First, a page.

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Inside Out is already accumulating praise throwing around the word masterpiece — and it is well-deserved.

Having seen it on opening day, I experienced a theater full of kids and parents whose heartstrings and brainstems were skillfully and sometimes painfully stimulated. Indeed, director Pete Docter appeared in a preface before the cerebral comedy reminding viewers that filmmakers like him, and in turn those at Pixar and its parent corporation Disney, create compelling work like Inside Out to “make us feel alive again.”

It has done that and more, as you could probably tell by the 98 percent certified fresh rating at Rotten Tomatoes. “A work of nifty craftsmanship and considerable complexity beneath its unassuming surface,” said Salon’s Andrew O’Hehir, setting the tone for the film’s critical reception.

Inside Out is also “a defense of sorrow, an argument for the necessity of melancholy dressed in the bright colors of entertainment,” explained New York Times’ A.O. Scott, addressing the film’s neuroscience of emotion, honed with the help of UC Berkeley psychologist Dacher Keltner. “This is heady stuff,” added LA Weekly’s Amy Nicholson, “a more natural fit for a black-and-white Bergman than a kiddie caper.”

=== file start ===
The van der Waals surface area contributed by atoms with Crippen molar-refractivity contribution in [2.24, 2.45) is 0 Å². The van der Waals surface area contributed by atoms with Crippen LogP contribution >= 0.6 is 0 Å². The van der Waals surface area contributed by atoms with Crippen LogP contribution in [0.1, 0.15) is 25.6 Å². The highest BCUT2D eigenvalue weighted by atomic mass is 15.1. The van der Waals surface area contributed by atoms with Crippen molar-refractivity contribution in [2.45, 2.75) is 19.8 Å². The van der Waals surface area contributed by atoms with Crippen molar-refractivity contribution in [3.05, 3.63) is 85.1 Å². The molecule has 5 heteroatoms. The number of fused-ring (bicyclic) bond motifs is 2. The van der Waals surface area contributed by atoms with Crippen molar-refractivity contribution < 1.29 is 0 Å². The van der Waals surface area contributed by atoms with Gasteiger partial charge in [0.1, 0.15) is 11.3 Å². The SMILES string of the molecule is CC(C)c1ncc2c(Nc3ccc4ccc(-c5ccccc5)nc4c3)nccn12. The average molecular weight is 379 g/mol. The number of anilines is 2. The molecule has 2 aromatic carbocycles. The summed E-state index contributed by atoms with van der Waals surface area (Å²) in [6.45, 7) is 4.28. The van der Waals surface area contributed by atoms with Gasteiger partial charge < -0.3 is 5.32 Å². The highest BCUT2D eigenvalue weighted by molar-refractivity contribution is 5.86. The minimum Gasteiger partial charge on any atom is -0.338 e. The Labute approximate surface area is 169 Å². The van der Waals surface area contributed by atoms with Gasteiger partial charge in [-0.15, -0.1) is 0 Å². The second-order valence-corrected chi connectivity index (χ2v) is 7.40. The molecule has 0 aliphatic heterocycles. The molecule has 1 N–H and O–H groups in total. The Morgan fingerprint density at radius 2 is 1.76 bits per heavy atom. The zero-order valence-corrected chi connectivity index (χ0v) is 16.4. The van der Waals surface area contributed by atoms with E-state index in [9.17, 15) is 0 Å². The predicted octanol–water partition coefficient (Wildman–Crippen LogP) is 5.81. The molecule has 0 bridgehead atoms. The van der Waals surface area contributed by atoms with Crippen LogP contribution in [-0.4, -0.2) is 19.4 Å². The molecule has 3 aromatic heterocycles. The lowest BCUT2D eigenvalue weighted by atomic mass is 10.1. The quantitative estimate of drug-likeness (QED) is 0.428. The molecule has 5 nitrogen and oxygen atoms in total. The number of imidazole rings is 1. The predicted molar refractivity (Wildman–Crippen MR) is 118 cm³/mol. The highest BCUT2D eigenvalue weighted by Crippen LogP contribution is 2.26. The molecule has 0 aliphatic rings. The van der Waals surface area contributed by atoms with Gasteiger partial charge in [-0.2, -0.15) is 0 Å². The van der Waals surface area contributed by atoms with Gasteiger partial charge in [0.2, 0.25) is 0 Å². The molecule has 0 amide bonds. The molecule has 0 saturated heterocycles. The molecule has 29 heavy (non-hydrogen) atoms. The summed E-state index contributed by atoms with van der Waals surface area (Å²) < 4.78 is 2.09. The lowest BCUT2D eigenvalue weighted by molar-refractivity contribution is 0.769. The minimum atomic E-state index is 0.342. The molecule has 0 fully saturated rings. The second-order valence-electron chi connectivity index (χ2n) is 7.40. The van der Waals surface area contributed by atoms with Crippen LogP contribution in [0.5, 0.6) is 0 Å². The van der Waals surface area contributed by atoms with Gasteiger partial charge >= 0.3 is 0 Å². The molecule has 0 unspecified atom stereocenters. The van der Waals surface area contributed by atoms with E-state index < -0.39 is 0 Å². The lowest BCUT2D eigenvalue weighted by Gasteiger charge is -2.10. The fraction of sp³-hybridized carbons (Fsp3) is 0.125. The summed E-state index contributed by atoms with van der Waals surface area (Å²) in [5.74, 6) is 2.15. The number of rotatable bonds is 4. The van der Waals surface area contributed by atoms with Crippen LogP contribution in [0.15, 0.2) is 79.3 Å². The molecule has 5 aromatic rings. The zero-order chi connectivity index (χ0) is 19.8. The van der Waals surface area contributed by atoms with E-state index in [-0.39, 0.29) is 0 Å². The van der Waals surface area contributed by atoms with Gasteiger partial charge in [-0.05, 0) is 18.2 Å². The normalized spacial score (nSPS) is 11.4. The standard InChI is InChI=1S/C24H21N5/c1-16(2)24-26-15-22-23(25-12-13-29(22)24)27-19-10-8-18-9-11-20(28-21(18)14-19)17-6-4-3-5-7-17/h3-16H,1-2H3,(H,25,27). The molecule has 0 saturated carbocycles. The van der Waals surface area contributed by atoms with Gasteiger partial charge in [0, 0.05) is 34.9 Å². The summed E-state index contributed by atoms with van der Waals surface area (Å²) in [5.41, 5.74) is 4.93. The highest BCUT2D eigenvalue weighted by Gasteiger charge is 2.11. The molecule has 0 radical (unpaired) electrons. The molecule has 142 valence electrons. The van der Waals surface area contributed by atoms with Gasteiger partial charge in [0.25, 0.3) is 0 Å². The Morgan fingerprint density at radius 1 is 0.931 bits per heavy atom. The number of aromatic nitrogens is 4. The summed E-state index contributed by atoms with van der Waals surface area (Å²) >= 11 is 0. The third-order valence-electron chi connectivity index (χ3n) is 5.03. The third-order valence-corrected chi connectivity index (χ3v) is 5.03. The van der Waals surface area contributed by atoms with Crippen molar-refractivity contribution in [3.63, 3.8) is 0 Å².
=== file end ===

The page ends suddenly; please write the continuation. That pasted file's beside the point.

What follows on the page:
The ambitious artistry that went into Inside Out’s examined life was also in focus for critics. “Pixar’s tour of an 11-year-old girl’s head is a flat-out masterpiece that proves live action doesn’t have dibs on cinematic art,” explained Rolling Stone’s Peter Travers. “In the course of the whole year, there will probably be no American movie so concerned with looking inside, and so interested in the components of a meaningful life, as Inside Out,” said the San Francisco Chronicle’s Mick LaSalle.

Some critics, while impressed, held fast to Pixar’s past wonders in comparison. “Perhaps Pixar will never again reach the heights of its remarkable string of masterworks, Wall-E, Ratatouille, and Up,” said the Chicago Tribune’s Michael Phillips. “The best of Inside Out comes close.”

But the mostly unanimous consensus was summed up well by Variety’s Peter Debruge, who argued that the film is not only a standalone masterpiece, but will also have ripple effects across audiences and the industry itself. “Pixar’s 15th feature proves to be the greatest idea the toon studio has ever had,” he said, which “promises to forever change the way people think about the way people think.”

If — and only if — you have seen the film, please feel free to report back with your own opinions in the comments below. The comments in this talkback are open only to those who have seen the film ad wish to share thoughtful opinions about their experience.

Scott Thill

Scott Thill is a freelance writer, his work has appeared in Wired, Salon, The Nation, and Rolling Stone. Visit his site